Oscar: Southern Belles–Prevalent Women Roles

The Southern belle is a uniquely American literary and cinematic type. Though over the past two decades, it has declined as a type, in the first decades of the Oscars, several women won awards or were nominated for playing southern belles.

Mary Pickford won her first and only Best Actress for Coquette, a film version of the Helen Hayes Broadway vehicle, as a southern belle whose affair with a man beneath her class enrages her father, leading to a disaster.

Bette Davis won a second Oscar for Jezebel, as the rich, spoiled, and willful Julie Marsden, whose entire behavior is motivated by her failure to win the love of Pres Dillard (Henry Fonda). Pres breaks their engagement when Julie disregards the norms and wears a red gown to New Orleans’s Olympus Ball; all the other girls wear a traditional white dress. Punished, Julie secludes herself, waiting for Pres to return, only to find out that he has married another girl. However, when Pres falls victim to a yellowfever epidemic, Julie convinces his wife that she should accompany him to a quarantined island, promising to send him back if he survives.

Vivien Leigh gave a memorable performance as Scarlett O’Hara in Gone With the Wind, a tempestuous, selfcentered belle. Leigh’s second Oscar was for playing Blanche DuBois in A Streetcar Named Desire, the sordid tale of the mental deterioration of a repressed Southern belle. Blanche DuBois, a challenge for every actress, is a perfect example of the kinds of screen roles that win Oscars, because it includes all the “necessary” ingredients of a substantial role, allowing for the display of wide range of emotions and technical skills.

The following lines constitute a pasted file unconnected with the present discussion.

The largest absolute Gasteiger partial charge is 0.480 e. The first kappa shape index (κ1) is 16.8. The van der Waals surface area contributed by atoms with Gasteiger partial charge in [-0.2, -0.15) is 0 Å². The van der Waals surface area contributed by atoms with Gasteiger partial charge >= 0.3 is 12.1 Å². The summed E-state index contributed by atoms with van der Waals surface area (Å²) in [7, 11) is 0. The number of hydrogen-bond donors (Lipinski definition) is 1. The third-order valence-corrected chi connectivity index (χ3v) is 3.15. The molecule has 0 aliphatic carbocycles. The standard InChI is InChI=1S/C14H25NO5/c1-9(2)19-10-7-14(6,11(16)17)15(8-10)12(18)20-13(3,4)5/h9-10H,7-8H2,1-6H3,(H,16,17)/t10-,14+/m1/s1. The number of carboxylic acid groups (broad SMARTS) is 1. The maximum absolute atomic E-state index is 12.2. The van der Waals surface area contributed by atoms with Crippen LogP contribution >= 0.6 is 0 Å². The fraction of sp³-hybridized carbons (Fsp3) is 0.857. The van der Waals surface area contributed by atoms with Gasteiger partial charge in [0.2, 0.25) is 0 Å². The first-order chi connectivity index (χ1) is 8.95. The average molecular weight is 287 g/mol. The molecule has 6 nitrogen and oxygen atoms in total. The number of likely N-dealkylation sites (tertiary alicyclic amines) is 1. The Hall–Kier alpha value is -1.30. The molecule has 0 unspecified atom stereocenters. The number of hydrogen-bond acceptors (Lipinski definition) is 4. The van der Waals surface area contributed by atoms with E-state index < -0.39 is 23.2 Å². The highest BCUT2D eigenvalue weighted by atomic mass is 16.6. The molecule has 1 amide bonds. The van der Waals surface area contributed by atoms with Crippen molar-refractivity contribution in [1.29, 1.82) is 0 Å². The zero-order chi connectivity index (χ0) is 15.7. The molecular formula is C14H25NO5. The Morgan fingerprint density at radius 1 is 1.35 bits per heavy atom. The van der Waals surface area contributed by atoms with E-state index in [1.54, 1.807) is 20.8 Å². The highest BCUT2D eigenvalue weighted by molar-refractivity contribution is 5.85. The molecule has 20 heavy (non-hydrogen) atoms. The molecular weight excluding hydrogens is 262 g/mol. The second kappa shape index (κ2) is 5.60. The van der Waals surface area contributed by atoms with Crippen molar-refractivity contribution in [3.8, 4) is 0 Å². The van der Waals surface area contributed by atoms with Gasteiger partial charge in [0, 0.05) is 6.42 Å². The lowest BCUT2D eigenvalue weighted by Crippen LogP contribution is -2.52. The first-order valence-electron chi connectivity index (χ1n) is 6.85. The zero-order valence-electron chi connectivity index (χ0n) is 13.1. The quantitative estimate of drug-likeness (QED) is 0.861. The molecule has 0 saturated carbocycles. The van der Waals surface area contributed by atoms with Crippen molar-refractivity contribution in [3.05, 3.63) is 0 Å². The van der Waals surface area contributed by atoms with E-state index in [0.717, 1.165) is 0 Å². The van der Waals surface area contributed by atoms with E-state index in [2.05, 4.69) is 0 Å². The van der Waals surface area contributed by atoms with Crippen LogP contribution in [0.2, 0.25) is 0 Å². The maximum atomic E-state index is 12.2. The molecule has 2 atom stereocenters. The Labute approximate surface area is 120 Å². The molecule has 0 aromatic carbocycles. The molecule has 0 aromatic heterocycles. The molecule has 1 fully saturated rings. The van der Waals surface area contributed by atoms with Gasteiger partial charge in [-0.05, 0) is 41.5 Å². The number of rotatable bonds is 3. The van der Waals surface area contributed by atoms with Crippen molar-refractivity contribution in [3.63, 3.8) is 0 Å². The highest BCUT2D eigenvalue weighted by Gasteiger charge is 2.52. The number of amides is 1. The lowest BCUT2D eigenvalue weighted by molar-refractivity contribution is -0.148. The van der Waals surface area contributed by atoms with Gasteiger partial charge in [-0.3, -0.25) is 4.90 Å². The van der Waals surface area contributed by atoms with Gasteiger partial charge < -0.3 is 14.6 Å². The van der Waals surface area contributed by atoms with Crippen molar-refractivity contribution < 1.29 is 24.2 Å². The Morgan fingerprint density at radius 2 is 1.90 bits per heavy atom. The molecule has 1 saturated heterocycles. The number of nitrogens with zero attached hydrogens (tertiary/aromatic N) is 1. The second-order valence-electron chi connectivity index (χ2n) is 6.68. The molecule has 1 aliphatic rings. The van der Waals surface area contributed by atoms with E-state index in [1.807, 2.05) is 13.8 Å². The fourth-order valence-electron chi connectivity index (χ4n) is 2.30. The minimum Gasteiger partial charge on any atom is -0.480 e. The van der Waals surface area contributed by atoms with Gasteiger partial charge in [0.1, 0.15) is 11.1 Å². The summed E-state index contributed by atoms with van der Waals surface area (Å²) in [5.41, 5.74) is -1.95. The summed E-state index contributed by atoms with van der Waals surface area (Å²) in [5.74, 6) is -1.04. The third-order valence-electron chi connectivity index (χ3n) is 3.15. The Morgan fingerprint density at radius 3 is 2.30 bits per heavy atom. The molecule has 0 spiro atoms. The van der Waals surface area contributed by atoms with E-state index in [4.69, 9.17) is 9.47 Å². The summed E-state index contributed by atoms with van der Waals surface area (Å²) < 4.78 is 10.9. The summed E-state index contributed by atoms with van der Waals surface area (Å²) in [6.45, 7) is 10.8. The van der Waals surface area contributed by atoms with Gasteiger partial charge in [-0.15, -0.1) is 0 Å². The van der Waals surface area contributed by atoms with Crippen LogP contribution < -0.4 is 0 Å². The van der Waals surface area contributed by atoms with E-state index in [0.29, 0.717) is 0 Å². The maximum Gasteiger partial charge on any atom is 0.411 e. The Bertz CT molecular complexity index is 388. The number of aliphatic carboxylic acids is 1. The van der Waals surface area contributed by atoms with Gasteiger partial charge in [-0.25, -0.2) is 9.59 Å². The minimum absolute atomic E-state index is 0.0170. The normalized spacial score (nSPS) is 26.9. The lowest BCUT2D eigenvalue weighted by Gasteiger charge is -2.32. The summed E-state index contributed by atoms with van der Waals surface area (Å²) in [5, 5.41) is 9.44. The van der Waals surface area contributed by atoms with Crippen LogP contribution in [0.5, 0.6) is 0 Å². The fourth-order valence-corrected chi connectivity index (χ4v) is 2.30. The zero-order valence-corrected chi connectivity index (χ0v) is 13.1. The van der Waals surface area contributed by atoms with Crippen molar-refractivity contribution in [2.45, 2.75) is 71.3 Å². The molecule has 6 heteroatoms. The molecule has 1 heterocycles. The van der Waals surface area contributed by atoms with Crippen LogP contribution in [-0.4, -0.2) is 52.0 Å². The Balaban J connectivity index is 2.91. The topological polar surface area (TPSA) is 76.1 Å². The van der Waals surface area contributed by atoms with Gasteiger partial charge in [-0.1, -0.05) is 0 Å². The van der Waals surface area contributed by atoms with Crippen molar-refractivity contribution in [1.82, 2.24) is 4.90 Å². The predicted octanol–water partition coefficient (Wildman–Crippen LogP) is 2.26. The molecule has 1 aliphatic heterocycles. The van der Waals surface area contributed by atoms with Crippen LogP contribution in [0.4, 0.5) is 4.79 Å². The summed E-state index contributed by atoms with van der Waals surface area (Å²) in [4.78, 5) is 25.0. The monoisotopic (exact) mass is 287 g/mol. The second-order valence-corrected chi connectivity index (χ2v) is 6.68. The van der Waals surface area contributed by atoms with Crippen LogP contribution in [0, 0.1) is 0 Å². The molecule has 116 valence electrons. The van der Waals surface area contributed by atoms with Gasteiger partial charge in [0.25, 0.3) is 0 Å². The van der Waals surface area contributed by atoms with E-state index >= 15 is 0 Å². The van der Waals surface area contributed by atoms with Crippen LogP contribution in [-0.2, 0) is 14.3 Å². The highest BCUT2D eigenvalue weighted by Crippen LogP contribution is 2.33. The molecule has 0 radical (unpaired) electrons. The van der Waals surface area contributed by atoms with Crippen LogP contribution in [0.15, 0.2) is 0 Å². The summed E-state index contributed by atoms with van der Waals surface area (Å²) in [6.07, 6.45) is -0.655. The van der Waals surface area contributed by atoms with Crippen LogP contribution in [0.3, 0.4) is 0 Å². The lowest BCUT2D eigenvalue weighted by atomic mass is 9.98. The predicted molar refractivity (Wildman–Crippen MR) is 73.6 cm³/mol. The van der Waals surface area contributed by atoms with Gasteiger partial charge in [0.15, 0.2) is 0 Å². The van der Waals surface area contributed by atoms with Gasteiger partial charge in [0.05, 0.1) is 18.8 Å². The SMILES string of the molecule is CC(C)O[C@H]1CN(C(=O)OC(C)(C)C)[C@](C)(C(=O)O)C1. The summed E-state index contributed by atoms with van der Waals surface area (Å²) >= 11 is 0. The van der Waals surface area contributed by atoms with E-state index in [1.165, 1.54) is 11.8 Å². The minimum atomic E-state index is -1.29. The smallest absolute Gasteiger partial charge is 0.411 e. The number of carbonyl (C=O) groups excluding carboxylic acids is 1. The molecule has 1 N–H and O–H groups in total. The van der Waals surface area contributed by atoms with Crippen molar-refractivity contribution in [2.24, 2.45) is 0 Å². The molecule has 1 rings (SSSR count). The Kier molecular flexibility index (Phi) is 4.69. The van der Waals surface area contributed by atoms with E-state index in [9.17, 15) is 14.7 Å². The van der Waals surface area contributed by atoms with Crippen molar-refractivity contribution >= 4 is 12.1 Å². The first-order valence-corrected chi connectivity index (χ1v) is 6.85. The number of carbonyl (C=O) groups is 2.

“A Streetcar Named Desire” may be Tennessee Williams’s best-known play, but most of his works contain memorable female roles for the stage and screen. The eccentricity of his characters, their richly nuanced inner selves, often dominated by repressed sexuality, has called for distinguished acting. Good or bad, films based on Williams’s plays have earned nominations and awards, mostly for their women. In Baby Doll, Carroll Baker was Oscar-nominated for playing a “white trash,” a retarded, thumb’sucking childwife, seduced by her husband’s revenge’seeking rival. In the same film, Mildred Dunnock was nominated for playing her pathetically demented aunt.

Though it lost in each of its six nominations, Cat on a Hot Tin Roof was one of 1958’s most honored films, in which Elizabeth Taylor excelled as Maggie, the sexy wife punished by her alcoholic husband (Paul Newman, also nominated) who won’t sleep with her.

The scandalous Suddenly Last Summer, a chronicle of incest, cannibalism, and insanity, contrasts Katharine Hepburn, as a demented aristocratic mother in love with her homosexual poet’son, with Elizabeth Taylor, as her niece, who almost goes mad after witnessing her cousin’s rape and murder. Both Hepburn and Taylor received Best Actress nominations, though neither won; the winner was Simon Signoret for Room At the Top.

Vivien Leigh was not nominated for playing the widowed American actress who drifts into lassitude and decline in The Roman Spring of Mrs. Stone, but Lotte Lenya, as a vicious female pimp, was.

In “Summer and Smoke,” Williams’s drama about earthly and spiritual love, Geraldine Page was nominated as Alma, a sexually repressed spinster and the minister’s daughter. Along with Page, Sweet Bird of Youth provided a nomination for Shirley Knight, who played the victimized daughtergirlfriend who had contracted syphilis from an irresponsible stud (Paul Newman).

In “Night of the Iguana,” Grayson Hall received a supporting nomination as the leader of vacationing schoolteachers whose animosity toward the defrocked priest (Richard Burton) stemmed from repressed lesbianism and interest in the nymphomaniac teenager (Sue Lyon).